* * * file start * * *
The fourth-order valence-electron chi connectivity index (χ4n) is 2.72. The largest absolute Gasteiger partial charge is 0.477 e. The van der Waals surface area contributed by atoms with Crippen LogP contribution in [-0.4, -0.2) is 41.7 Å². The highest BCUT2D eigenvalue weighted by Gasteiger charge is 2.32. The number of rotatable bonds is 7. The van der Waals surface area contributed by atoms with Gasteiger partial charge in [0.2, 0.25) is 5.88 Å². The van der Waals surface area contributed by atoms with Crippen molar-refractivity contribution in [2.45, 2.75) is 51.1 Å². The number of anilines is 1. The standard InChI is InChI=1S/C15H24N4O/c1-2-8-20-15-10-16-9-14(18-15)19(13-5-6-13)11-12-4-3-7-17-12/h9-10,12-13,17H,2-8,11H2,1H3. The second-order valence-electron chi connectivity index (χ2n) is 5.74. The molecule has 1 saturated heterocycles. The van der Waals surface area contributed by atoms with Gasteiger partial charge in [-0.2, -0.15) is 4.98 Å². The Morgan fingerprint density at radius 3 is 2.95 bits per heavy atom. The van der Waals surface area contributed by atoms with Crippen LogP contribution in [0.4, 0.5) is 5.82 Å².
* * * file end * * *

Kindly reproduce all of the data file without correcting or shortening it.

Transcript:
The fourth-order valence-electron chi connectivity index (χ4n) is 2.72. The largest absolute Gasteiger partial charge is 0.477 e. The van der Waals surface area contributed by atoms with Crippen LogP contribution in [-0.4, -0.2) is 41.7 Å². The highest BCUT2D eigenvalue weighted by Gasteiger charge is 2.32. The number of rotatable bonds is 7. The van der Waals surface area contributed by atoms with Gasteiger partial charge in [0.2, 0.25) is 5.88 Å². The van der Waals surface area contributed by atoms with Crippen molar-refractivity contribution in [2.45, 2.75) is 51.1 Å². The number of anilines is 1. The standard InChI is InChI=1S/C15H24N4O/c1-2-8-20-15-10-16-9-14(18-15)19(13-5-6-13)11-12-4-3-7-17-12/h9-10,12-13,17H,2-8,11H2,1H3. The second-order valence-electron chi connectivity index (χ2n) is 5.74. The molecule has 1 saturated heterocycles. The van der Waals surface area contributed by atoms with Gasteiger partial charge in [-0.2, -0.15) is 4.98 Å². The Morgan fingerprint density at radius 3 is 2.95 bits per heavy atom. The van der Waals surface area contributed by atoms with Crippen LogP contribution in [0.4, 0.5) is 5.82 Å².